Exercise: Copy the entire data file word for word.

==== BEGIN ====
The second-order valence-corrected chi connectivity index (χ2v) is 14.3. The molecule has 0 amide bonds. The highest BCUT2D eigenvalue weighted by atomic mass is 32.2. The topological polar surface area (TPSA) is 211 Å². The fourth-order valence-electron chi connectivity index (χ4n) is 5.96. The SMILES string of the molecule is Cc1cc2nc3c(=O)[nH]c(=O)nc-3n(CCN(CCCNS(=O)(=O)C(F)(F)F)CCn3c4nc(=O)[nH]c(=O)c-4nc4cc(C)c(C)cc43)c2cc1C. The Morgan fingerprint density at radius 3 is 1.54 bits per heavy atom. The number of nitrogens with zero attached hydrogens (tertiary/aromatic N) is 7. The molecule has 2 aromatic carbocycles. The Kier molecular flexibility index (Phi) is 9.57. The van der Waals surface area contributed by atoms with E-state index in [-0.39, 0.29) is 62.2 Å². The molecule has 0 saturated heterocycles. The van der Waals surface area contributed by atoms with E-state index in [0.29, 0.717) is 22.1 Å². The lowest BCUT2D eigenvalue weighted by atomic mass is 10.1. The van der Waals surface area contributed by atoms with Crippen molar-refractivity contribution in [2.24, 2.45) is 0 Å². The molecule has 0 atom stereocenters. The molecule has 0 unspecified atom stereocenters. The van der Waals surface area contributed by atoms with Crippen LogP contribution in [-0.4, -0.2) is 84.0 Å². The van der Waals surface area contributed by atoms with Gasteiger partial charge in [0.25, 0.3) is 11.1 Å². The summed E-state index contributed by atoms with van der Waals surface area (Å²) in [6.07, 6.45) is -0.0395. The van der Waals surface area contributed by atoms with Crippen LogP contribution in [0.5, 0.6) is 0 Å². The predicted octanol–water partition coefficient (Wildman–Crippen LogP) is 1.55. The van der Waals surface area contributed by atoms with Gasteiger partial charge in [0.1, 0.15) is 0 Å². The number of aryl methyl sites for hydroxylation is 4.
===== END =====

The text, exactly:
The second-order valence-corrected chi connectivity index (χ2v) is 14.3. The molecule has 0 amide bonds. The highest BCUT2D eigenvalue weighted by atomic mass is 32.2. The topological polar surface area (TPSA) is 211 Å². The fourth-order valence-electron chi connectivity index (χ4n) is 5.96. The SMILES string of the molecule is Cc1cc2nc3c(=O)[nH]c(=O)nc-3n(CCN(CCCNS(=O)(=O)C(F)(F)F)CCn3c4nc(=O)[nH]c(=O)c-4nc4cc(C)c(C)cc43)c2cc1C. The Morgan fingerprint density at radius 3 is 1.54 bits per heavy atom. The number of nitrogens with zero attached hydrogens (tertiary/aromatic N) is 7. The molecule has 2 aromatic carbocycles. The Kier molecular flexibility index (Phi) is 9.57. The van der Waals surface area contributed by atoms with E-state index in [-0.39, 0.29) is 62.2 Å². The molecule has 0 saturated heterocycles. The van der Waals surface area contributed by atoms with E-state index in [0.29, 0.717) is 22.1 Å². The lowest BCUT2D eigenvalue weighted by atomic mass is 10.1. The van der Waals surface area contributed by atoms with Crippen molar-refractivity contribution in [2.24, 2.45) is 0 Å². The molecule has 0 atom stereocenters. The molecule has 0 unspecified atom stereocenters. The van der Waals surface area contributed by atoms with Crippen LogP contribution in [-0.4, -0.2) is 84.0 Å². The van der Waals surface area contributed by atoms with Gasteiger partial charge in [0.25, 0.3) is 11.1 Å². The summed E-state index contributed by atoms with van der Waals surface area (Å²) in [6.07, 6.45) is -0.0395. The van der Waals surface area contributed by atoms with Crippen LogP contribution in [0.5, 0.6) is 0 Å². The predicted octanol–water partition coefficient (Wildman–Crippen LogP) is 1.55. The van der Waals surface area contributed by atoms with Gasteiger partial charge in [0.1, 0.15) is 0 Å². The number of aryl methyl sites for hydroxylation is 4.